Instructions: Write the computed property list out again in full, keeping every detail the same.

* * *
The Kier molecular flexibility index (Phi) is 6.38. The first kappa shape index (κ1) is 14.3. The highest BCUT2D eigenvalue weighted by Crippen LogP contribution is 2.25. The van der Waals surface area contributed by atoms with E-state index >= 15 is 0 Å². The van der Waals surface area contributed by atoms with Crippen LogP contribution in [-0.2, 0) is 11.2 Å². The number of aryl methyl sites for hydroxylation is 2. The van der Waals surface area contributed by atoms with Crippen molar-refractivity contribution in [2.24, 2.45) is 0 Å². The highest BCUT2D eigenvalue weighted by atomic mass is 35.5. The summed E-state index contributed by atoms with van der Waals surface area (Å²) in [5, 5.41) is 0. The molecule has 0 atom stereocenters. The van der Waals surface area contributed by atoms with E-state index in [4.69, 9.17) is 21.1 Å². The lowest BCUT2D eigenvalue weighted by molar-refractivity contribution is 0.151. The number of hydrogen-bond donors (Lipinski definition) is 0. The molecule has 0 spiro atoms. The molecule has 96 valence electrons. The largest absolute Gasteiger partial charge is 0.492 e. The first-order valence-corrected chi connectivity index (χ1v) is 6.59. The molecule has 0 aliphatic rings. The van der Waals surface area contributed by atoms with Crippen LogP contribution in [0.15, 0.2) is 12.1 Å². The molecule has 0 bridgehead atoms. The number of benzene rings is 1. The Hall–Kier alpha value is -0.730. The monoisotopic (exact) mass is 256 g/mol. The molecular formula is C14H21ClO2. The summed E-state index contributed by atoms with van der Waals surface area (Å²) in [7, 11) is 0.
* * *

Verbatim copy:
The Kier molecular flexibility index (Phi) is 6.38. The first kappa shape index (κ1) is 14.3. The highest BCUT2D eigenvalue weighted by Crippen LogP contribution is 2.25. The van der Waals surface area contributed by atoms with E-state index >= 15 is 0 Å². The van der Waals surface area contributed by atoms with Crippen LogP contribution in [-0.2, 0) is 11.2 Å². The number of aryl methyl sites for hydroxylation is 2. The van der Waals surface area contributed by atoms with Crippen molar-refractivity contribution in [2.24, 2.45) is 0 Å². The highest BCUT2D eigenvalue weighted by atomic mass is 35.5. The summed E-state index contributed by atoms with van der Waals surface area (Å²) in [5, 5.41) is 0. The molecule has 0 atom stereocenters. The van der Waals surface area contributed by atoms with E-state index in [4.69, 9.17) is 21.1 Å². The lowest BCUT2D eigenvalue weighted by molar-refractivity contribution is 0.151. The number of hydrogen-bond donors (Lipinski definition) is 0. The molecule has 0 spiro atoms. The molecule has 96 valence electrons. The largest absolute Gasteiger partial charge is 0.492 e. The first-order valence-corrected chi connectivity index (χ1v) is 6.59. The molecule has 0 aliphatic rings. The van der Waals surface area contributed by atoms with Crippen LogP contribution in [0.15, 0.2) is 12.1 Å². The molecule has 0 bridgehead atoms. The number of benzene rings is 1. The Hall–Kier alpha value is -0.730. The monoisotopic (exact) mass is 256 g/mol. The molecular formula is C14H21ClO2. The summed E-state index contributed by atoms with van der Waals surface area (Å²) in [7, 11) is 0.